‘Infrastructure’ Tag

Roller Support

Photo Credit: Karl Jansen

This is a roller support. It is one of the most common types of structural supports used by civil engineers. This roller support allows for the supported structure to move horizontally, while the upward reaction force prevents the structure from falling down. The single reaction force is always perpendicular to the surface and in the direction away from that surface (normal). This type of support is often found at one end of a long bridge, allowing the bridge to expand and shrink with the natural temperature changes.

Pedestrian Bridge over Highway

Photo Credit: Alex Mead

Seen here is a pedestrian bridge over I-75 in Detroit, Michigan. This type of bridge is important because it allows pedestrians to cross to the other side of the freeway without crossing on the road level or having to go to the nearest street crossing bridge. When new highways are being planned and approved features such as pedestrian bridges and sound barriers are many times included. These features are aimed at local people near the project to allow them to live and work near such highways as comfortably as possible.

Stalled Bridge Project

Photo Credit: Alex Mead

Seen here is the end of the Ambassador Bridge that extends from Detroit, MI, USA to Windsor, Ontario, Canada over the Detroit River. This particular picture is of the ramp up to a proposed second crossing. However, the permits were not issued and the project was therefore halted and now stands with a drop off to nowhere. The lesson from this is quite straight forward: get your permits before you start the project or you may end up with a useless piece of infrastructure.

Operational Fire Hydrant

Photo Credit: Alex Mead

Seen above is a fire hydrant dispelling what we all hope is there; water. A comforting feeling seems to come when we actually see that water does in fact come out of these commonly overlooked pieces of the built environment. Civil engineers have spent over a century constructing the infrastructure that makes fire hydrants such as this one work. Today this work continues as civil engineers of today strive to update our infrastructure to ever increasing standards of excellence.

Bridge Week!: Lift Bridge

Photo Credit: Alex Mead

This is the Portage Lake Lift Bridge, officially the Houghton–Hancock Bridge, in Houghton, Michigan. This bridge connects the Upper Peninsula of Michigan to the Keweenaw Peninsula, which today is technically the Keweenaw Island due to a man made shipping canal. The lift bridge is the widest and heaviest double-decked lift bridge in the world, capable of elevating to a water clearance height of 100 feet!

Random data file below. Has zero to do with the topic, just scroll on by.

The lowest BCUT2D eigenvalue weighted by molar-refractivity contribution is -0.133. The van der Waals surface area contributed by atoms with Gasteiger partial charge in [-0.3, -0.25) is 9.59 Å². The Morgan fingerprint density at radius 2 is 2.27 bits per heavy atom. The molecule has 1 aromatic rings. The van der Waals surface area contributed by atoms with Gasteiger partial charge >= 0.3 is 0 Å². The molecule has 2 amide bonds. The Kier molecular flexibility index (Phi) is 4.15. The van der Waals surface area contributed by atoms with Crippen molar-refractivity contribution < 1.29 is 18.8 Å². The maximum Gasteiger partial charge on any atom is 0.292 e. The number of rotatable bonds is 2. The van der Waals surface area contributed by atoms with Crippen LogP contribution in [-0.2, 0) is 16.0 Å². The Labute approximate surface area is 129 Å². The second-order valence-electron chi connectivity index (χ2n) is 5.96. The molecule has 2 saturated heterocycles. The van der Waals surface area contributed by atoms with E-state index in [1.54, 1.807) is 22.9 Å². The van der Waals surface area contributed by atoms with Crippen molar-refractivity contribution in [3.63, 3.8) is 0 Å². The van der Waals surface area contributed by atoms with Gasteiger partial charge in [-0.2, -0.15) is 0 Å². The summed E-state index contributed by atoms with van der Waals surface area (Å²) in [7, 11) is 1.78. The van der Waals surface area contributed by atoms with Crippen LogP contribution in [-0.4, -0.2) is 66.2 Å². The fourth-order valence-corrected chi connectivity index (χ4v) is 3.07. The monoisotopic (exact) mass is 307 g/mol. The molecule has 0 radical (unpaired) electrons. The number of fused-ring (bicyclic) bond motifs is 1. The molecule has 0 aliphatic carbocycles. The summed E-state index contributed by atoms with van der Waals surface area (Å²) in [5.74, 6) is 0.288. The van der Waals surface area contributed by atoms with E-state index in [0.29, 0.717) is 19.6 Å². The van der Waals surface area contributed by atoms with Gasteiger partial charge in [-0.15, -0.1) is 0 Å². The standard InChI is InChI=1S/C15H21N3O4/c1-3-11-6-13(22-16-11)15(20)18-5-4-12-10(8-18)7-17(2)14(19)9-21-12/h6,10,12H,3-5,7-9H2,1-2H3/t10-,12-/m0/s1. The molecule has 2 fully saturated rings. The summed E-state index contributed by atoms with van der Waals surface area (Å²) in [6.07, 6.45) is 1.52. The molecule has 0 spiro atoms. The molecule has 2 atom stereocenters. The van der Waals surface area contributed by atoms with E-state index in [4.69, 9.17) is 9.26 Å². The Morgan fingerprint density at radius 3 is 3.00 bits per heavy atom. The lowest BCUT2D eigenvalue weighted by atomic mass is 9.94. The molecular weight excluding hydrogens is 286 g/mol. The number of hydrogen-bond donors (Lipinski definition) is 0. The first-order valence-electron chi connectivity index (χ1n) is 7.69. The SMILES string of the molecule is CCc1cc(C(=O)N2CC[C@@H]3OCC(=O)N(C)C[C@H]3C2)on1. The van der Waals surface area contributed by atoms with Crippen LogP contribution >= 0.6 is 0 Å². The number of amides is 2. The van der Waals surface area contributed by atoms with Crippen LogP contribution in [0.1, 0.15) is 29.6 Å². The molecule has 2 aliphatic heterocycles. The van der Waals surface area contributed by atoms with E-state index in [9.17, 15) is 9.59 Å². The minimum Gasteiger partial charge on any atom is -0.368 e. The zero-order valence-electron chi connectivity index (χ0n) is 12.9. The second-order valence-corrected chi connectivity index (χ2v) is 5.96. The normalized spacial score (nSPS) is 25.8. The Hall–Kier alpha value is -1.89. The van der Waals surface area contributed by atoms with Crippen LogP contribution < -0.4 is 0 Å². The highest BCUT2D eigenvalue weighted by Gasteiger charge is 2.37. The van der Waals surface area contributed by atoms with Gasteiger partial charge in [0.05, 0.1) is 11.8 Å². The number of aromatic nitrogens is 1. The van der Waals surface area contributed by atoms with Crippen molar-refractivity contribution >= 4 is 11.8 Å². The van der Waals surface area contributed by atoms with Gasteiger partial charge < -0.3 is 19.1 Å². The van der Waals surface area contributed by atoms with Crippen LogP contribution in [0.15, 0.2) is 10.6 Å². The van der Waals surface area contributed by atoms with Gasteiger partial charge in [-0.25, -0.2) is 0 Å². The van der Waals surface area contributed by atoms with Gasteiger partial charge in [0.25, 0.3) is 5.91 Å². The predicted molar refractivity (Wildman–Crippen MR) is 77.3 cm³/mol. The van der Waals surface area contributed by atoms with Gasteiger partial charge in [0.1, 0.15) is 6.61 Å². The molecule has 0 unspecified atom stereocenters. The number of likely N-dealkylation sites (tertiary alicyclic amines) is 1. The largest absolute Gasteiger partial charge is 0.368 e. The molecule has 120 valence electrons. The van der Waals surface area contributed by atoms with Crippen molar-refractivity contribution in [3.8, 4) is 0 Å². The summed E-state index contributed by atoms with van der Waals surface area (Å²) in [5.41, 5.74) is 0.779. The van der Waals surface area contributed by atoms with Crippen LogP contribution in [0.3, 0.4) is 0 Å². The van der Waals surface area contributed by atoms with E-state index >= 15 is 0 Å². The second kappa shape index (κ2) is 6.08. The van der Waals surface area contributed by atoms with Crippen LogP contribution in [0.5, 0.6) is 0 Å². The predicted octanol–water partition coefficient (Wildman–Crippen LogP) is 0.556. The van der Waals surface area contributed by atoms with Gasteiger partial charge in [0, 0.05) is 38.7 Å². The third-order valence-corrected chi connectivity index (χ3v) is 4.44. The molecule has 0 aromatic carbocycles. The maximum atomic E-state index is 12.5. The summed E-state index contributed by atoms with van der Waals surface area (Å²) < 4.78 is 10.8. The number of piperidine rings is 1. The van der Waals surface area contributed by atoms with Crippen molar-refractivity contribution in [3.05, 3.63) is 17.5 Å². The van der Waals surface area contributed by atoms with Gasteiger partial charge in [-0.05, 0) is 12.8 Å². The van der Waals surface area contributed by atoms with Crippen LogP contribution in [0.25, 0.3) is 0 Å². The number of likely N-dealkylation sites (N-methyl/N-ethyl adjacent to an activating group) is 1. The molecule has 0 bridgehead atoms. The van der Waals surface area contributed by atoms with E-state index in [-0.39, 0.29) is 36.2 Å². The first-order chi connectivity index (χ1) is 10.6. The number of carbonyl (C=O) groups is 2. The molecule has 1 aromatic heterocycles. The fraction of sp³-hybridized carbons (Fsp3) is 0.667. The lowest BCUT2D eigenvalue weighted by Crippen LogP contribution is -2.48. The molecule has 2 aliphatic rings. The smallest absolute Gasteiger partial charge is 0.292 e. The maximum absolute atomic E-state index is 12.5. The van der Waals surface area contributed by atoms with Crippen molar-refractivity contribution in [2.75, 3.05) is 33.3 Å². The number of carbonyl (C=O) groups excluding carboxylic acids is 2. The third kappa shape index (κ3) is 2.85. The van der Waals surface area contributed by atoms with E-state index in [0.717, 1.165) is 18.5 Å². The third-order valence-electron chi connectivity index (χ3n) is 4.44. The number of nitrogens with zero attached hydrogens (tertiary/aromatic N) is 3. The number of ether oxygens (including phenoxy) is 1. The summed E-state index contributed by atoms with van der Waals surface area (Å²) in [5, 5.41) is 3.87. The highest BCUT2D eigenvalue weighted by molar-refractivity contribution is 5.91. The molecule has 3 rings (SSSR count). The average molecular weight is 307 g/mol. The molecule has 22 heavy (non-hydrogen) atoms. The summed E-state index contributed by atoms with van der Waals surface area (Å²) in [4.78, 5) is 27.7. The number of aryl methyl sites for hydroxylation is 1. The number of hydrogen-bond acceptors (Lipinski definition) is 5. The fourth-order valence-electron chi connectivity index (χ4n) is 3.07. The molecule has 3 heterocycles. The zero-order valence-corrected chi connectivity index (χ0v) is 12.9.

Bridge Week!: I-94 Bridge over Telegraph Road – Steel Arch

Photo Credit: Alex Mead

This is the I-94, Telegraph Road Bridge near Detroit, Michigan. This seemly out of place bridge is needed to span over Telegraph road to allow for unobstructed traffic flow beneath I-94. This bridge uses a combination of steel arches and tension cables to carry the load of the deck and passing traffic. The road deck takes load to the cables, which are hung from the steel arches. These steel arches then finish the load path by bringing the load to the ground. If you look on the right side of the picture, the top of the foundation of the bridge can be seen where the blue arch contacts the ground.

Highway Bridge over River

Photo Credit: Nathan Shoemaker

Seen here is a night photograph of the I-196 crossing of the Grand River in Grand Rapids, Michigan. This highway is a major artery through the city and carries many cars and trucks from the west coast of Michigan to the metropolitan area of Detroit via Grand Rapids.

Pedestrian Bridge

Photo Credit: Alex Mead

The bridge you are looking at is a purely pedestrian bridge for crossing the Grand River. As is obvious by the snow on the ground and ice build up near the piers this photograph was taken in the winter. Bridges like this one must therefore be very resilient against the forces of not only the water flowing in the river but also against the destructive forces of ice.

Truss Bridge

Photo Credit: Alex Mead

Pictured above is the Sixth Street Bridge in Grand Rapids, Michigan. It spans the Grand River and was built in 1886 using wrought iron. The bridge is made up of four Pratt trusses on stone piers and is the longest and oldest metal bridge in Michigan. When this bridge was built it cost a whopping $31,000!